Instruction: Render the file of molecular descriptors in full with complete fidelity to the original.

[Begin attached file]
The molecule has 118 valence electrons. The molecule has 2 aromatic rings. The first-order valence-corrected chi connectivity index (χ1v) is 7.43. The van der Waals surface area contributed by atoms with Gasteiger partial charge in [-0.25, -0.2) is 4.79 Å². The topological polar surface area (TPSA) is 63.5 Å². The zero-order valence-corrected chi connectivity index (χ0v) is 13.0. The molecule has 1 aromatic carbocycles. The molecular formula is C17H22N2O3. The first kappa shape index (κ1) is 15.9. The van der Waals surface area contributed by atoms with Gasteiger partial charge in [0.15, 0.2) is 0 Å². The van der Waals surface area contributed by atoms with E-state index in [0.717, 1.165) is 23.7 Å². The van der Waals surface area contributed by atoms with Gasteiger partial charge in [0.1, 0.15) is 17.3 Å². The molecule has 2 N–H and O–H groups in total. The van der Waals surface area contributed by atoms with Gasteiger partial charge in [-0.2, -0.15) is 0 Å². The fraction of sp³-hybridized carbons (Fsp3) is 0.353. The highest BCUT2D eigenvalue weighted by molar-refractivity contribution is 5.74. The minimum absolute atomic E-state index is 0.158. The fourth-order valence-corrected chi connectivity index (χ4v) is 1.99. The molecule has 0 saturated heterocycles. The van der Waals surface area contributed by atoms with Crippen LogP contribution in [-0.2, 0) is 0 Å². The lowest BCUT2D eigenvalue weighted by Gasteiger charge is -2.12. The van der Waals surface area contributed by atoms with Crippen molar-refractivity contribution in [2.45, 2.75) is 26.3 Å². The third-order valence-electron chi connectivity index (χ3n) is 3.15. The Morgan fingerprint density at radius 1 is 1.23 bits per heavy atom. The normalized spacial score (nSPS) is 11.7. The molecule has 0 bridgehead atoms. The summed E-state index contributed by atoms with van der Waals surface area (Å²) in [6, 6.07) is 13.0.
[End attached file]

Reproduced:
The molecule has 118 valence electrons. The molecule has 2 aromatic rings. The first-order valence-corrected chi connectivity index (χ1v) is 7.43. The van der Waals surface area contributed by atoms with Gasteiger partial charge in [-0.25, -0.2) is 4.79 Å². The topological polar surface area (TPSA) is 63.5 Å². The zero-order valence-corrected chi connectivity index (χ0v) is 13.0. The molecule has 1 aromatic carbocycles. The molecular formula is C17H22N2O3. The first kappa shape index (κ1) is 15.9. The van der Waals surface area contributed by atoms with Gasteiger partial charge in [0.15, 0.2) is 0 Å². The van der Waals surface area contributed by atoms with E-state index in [0.717, 1.165) is 23.7 Å². The van der Waals surface area contributed by atoms with Gasteiger partial charge in [0.1, 0.15) is 17.3 Å². The molecule has 2 N–H and O–H groups in total. The van der Waals surface area contributed by atoms with Gasteiger partial charge in [-0.2, -0.15) is 0 Å². The fraction of sp³-hybridized carbons (Fsp3) is 0.353. The highest BCUT2D eigenvalue weighted by molar-refractivity contribution is 5.74. The minimum absolute atomic E-state index is 0.158. The fourth-order valence-corrected chi connectivity index (χ4v) is 1.99. The molecule has 0 saturated heterocycles. The van der Waals surface area contributed by atoms with Crippen LogP contribution in [-0.2, 0) is 0 Å². The lowest BCUT2D eigenvalue weighted by Gasteiger charge is -2.12. The van der Waals surface area contributed by atoms with Crippen molar-refractivity contribution in [2.45, 2.75) is 26.3 Å². The third-order valence-electron chi connectivity index (χ3n) is 3.15. The Morgan fingerprint density at radius 1 is 1.23 bits per heavy atom. The normalized spacial score (nSPS) is 11.7. The molecule has 0 bridgehead atoms. The summed E-state index contributed by atoms with van der Waals surface area (Å²) in [6, 6.07) is 13.0.